US Secretary of State Hillary Rodham Clinton yesterday urged Asian nations still loathe to embrace democracy to look to the example set by some emerging countries, praising Mongolia as a model.
Arriving from Tokyo as part of a whirlwind regional tour, Clinton told an international women’s forum she had long “been inspired by the Mongolian people’s commitment to democracy.”
“This is the right time to talk about democracy in Asia, as many countries in this region grapple with the question of which model of governance best suits their society and circumstances,” she said.
“If you want to see democracy in action, if you want to see progress being shaped by leaders who are more concerned about lifting up their people than fattening their bank accounts, come to Mongolia,” she said.
The country, sandwiched between Russia and China, ended seven decades of Soviet-backed rule in 1990 and has since undergone a relatively peaceful and successful transition into a stable democracy.
However, corruption is generally recognized as a major problem in Mongolian politics and disputes over the previous parliamentary elections in 2008 triggered riots that left four people dead.
Mongolian politicians are also currently locked in a dispute over last month’s parliamentary elections, after official results showed the opposition Democratic Party won the most seats, but not enough for a majority.
Mongolian President Tsakhia Elbegdorj urged all parties to work together to form a ruling coalition, but some parties allege that a new automated voting system used to elect the Great Hural, Mongolia’s 76-member parliament, failed.
Clinton only briefly touched on corruption — even though Transparency International ranks Mongolia 120 out of 182 countries surveyed on its Corruption Perceptions Index — the same ranking as Iran, Ethiopia and Bangladesh.
Julian Dierkes, an expert on Mongolia from the University of British Columbia’s Institute of Asian Research, warned in the Wall Street Journal recently that corruption was placing the legitimacy of last month’s elections at risk.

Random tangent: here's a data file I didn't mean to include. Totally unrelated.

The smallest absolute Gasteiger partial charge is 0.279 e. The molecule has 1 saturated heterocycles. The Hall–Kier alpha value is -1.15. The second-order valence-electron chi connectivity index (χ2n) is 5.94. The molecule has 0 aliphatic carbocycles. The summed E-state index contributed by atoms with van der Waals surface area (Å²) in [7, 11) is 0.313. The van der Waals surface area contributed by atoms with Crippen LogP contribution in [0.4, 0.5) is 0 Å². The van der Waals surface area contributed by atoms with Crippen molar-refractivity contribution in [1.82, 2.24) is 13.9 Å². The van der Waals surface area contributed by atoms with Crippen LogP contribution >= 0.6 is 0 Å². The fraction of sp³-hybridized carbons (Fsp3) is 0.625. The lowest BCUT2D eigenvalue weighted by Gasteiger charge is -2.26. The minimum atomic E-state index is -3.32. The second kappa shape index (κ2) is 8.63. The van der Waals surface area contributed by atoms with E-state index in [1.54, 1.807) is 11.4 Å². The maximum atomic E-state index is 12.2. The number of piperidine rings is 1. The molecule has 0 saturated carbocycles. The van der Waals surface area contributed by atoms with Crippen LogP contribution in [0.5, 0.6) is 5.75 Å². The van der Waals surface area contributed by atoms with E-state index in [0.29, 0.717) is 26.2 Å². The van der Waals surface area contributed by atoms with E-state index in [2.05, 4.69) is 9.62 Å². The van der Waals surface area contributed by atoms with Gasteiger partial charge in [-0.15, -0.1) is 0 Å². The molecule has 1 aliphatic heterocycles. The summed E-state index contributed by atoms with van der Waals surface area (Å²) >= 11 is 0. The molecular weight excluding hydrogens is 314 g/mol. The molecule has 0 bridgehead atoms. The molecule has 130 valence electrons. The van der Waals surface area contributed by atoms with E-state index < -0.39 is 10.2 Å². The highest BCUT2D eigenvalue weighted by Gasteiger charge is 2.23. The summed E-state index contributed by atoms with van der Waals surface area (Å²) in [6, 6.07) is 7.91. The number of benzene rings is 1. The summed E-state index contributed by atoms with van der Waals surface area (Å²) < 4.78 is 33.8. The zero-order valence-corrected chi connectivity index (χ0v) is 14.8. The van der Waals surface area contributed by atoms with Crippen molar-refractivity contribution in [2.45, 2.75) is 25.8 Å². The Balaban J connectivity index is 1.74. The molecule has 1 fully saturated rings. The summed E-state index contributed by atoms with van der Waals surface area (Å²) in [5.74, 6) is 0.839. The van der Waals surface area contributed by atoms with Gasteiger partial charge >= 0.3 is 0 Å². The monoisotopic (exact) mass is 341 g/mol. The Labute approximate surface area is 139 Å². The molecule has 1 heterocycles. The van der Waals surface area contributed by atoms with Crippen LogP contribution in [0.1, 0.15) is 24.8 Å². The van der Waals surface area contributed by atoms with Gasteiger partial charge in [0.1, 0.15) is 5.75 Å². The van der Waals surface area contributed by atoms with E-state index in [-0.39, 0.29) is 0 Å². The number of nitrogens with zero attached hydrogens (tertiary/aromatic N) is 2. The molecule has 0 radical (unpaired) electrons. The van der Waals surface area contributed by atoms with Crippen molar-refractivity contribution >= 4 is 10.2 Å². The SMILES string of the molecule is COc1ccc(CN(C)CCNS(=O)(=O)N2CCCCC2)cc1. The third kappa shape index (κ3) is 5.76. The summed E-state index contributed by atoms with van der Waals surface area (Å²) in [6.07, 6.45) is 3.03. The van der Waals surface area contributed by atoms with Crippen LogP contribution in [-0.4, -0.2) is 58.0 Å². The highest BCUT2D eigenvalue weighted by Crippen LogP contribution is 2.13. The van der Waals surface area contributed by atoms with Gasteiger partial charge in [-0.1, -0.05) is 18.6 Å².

Clinton hailed recent laws such as those on freedom of information, stressing Mongolia deserved support as it worked to “hold fair elections, and root out corruption of all kinds, in order to build a durable democracy.”
According to results on the president’s Web site, the Democratic Party won last month’s election, taking 31 parliamentary seats, while the ruling Mongolian People’s Party (MPP) captured 25 seats.
The Democratic Party is now looking to form a coalition. A party spokesman said that while it was hopeful of securing support from one of the minor parties, a partnership was not likely to be announced until next month.
Clinton met with Elbegdorj yesterday, before speaking at the International Women’s Leadership forum in the capital, Ulan Bator.
Elbegdorj was a key leader of the peaceful 1990 revolution, and Clinton praised six successful rounds of parliamentary elections held in the country since she last visited 17 years ago when she was America’s first lady.
She dismissed arguments from some Asian nations that democracy “is unsuited to this region’s history, perhaps even antithetical to Asian values,” that it threatened stability or was a privilege of wealthy Western nations.
“It is true that clamping down on political expression or maintaining a tight grip on what people read, or say or see can create the illusion of security. But illusions fade, because people’s yearnings for liberty do not,” she said.